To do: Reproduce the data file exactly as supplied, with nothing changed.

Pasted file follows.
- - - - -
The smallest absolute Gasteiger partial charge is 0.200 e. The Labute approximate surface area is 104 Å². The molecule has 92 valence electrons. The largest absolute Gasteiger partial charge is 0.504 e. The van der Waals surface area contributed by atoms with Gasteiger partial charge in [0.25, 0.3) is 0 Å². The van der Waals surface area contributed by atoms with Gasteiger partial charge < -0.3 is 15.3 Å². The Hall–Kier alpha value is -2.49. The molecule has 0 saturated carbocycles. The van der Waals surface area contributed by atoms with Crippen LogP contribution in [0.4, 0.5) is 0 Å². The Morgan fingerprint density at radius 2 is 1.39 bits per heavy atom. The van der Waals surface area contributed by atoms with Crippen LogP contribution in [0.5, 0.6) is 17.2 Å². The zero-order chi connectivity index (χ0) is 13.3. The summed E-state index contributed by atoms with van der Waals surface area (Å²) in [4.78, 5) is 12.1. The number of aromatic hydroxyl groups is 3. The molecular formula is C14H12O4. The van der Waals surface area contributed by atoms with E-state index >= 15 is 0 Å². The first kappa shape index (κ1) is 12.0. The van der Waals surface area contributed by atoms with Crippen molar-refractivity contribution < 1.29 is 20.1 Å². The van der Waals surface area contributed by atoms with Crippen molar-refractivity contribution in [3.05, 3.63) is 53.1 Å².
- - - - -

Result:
The smallest absolute Gasteiger partial charge is 0.200 e. The Labute approximate surface area is 104 Å². The molecule has 92 valence electrons. The largest absolute Gasteiger partial charge is 0.504 e. The van der Waals surface area contributed by atoms with Gasteiger partial charge in [0.25, 0.3) is 0 Å². The van der Waals surface area contributed by atoms with Gasteiger partial charge < -0.3 is 15.3 Å². The Hall–Kier alpha value is -2.49. The molecule has 0 saturated carbocycles. The van der Waals surface area contributed by atoms with Crippen LogP contribution in [0.4, 0.5) is 0 Å². The Morgan fingerprint density at radius 2 is 1.39 bits per heavy atom. The van der Waals surface area contributed by atoms with Crippen LogP contribution in [0.5, 0.6) is 17.2 Å². The zero-order chi connectivity index (χ0) is 13.3. The summed E-state index contributed by atoms with van der Waals surface area (Å²) in [4.78, 5) is 12.1. The number of aromatic hydroxyl groups is 3. The molecular formula is C14H12O4. The van der Waals surface area contributed by atoms with E-state index >= 15 is 0 Å². The first kappa shape index (κ1) is 12.0. The van der Waals surface area contributed by atoms with Crippen molar-refractivity contribution < 1.29 is 20.1 Å². The van der Waals surface area contributed by atoms with Crippen molar-refractivity contribution in [3.05, 3.63) is 53.1 Å².